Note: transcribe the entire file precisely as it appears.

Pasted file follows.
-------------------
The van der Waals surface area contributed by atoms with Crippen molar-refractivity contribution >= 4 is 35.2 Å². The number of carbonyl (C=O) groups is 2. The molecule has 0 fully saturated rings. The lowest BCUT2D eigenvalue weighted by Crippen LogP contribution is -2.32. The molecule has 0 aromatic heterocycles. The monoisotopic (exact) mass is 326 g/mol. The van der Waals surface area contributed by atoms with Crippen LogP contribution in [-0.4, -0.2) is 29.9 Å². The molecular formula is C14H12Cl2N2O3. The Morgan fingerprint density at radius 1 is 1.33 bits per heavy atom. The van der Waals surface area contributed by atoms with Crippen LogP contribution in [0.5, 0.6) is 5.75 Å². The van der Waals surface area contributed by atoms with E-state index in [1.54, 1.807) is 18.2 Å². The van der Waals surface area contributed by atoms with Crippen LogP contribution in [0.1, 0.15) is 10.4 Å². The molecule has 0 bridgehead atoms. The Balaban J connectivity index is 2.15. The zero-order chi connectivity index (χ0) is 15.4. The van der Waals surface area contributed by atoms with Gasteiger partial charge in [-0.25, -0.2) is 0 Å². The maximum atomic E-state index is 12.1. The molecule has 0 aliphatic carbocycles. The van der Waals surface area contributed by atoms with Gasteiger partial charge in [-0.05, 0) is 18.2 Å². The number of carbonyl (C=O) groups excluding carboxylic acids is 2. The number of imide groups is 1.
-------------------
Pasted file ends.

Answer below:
The van der Waals surface area contributed by atoms with Crippen molar-refractivity contribution >= 4 is 35.2 Å². The number of carbonyl (C=O) groups is 2. The molecule has 0 fully saturated rings. The lowest BCUT2D eigenvalue weighted by Crippen LogP contribution is -2.32. The molecule has 0 aromatic heterocycles. The monoisotopic (exact) mass is 326 g/mol. The van der Waals surface area contributed by atoms with Crippen LogP contribution in [-0.4, -0.2) is 29.9 Å². The molecular formula is C14H12Cl2N2O3. The Morgan fingerprint density at radius 1 is 1.33 bits per heavy atom. The van der Waals surface area contributed by atoms with Crippen LogP contribution in [0.5, 0.6) is 5.75 Å². The van der Waals surface area contributed by atoms with E-state index in [1.54, 1.807) is 18.2 Å². The van der Waals surface area contributed by atoms with Crippen LogP contribution in [0.1, 0.15) is 10.4 Å². The molecule has 0 bridgehead atoms. The Balaban J connectivity index is 2.15. The zero-order chi connectivity index (χ0) is 15.4. The van der Waals surface area contributed by atoms with Gasteiger partial charge in [-0.25, -0.2) is 0 Å². The maximum atomic E-state index is 12.1. The molecule has 0 aliphatic carbocycles. The van der Waals surface area contributed by atoms with Gasteiger partial charge in [-0.05, 0) is 18.2 Å². The number of carbonyl (C=O) groups excluding carboxylic acids is 2. The number of imide groups is 1.